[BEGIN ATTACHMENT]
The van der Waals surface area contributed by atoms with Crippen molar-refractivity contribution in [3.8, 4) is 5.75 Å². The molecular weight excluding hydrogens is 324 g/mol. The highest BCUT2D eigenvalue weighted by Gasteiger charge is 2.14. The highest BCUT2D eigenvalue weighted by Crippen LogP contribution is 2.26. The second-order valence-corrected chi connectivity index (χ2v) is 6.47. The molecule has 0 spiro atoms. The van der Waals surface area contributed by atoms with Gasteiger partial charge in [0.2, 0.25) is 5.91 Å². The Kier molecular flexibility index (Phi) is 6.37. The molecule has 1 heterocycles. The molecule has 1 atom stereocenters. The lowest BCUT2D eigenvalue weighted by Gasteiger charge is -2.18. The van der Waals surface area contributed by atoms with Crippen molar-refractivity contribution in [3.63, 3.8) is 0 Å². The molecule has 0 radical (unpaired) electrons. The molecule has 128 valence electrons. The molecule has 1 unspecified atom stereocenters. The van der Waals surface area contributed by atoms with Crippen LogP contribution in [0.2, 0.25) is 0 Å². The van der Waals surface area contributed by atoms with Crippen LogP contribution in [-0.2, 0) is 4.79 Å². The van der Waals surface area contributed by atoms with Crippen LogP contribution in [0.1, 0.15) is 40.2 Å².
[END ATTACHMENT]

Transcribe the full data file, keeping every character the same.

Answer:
The van der Waals surface area contributed by atoms with Crippen molar-refractivity contribution in [3.8, 4) is 5.75 Å². The molecular weight excluding hydrogens is 324 g/mol. The highest BCUT2D eigenvalue weighted by Gasteiger charge is 2.14. The highest BCUT2D eigenvalue weighted by Crippen LogP contribution is 2.26. The second-order valence-corrected chi connectivity index (χ2v) is 6.47. The molecule has 0 spiro atoms. The van der Waals surface area contributed by atoms with Gasteiger partial charge in [0.2, 0.25) is 5.91 Å². The Kier molecular flexibility index (Phi) is 6.37. The molecule has 1 heterocycles. The molecule has 1 atom stereocenters. The lowest BCUT2D eigenvalue weighted by Gasteiger charge is -2.18. The van der Waals surface area contributed by atoms with Crippen molar-refractivity contribution in [3.63, 3.8) is 0 Å². The molecule has 0 radical (unpaired) electrons. The molecule has 128 valence electrons. The molecule has 1 unspecified atom stereocenters. The van der Waals surface area contributed by atoms with Crippen LogP contribution in [0.2, 0.25) is 0 Å². The van der Waals surface area contributed by atoms with Crippen LogP contribution in [-0.2, 0) is 4.79 Å². The van der Waals surface area contributed by atoms with Crippen LogP contribution in [0.1, 0.15) is 40.2 Å².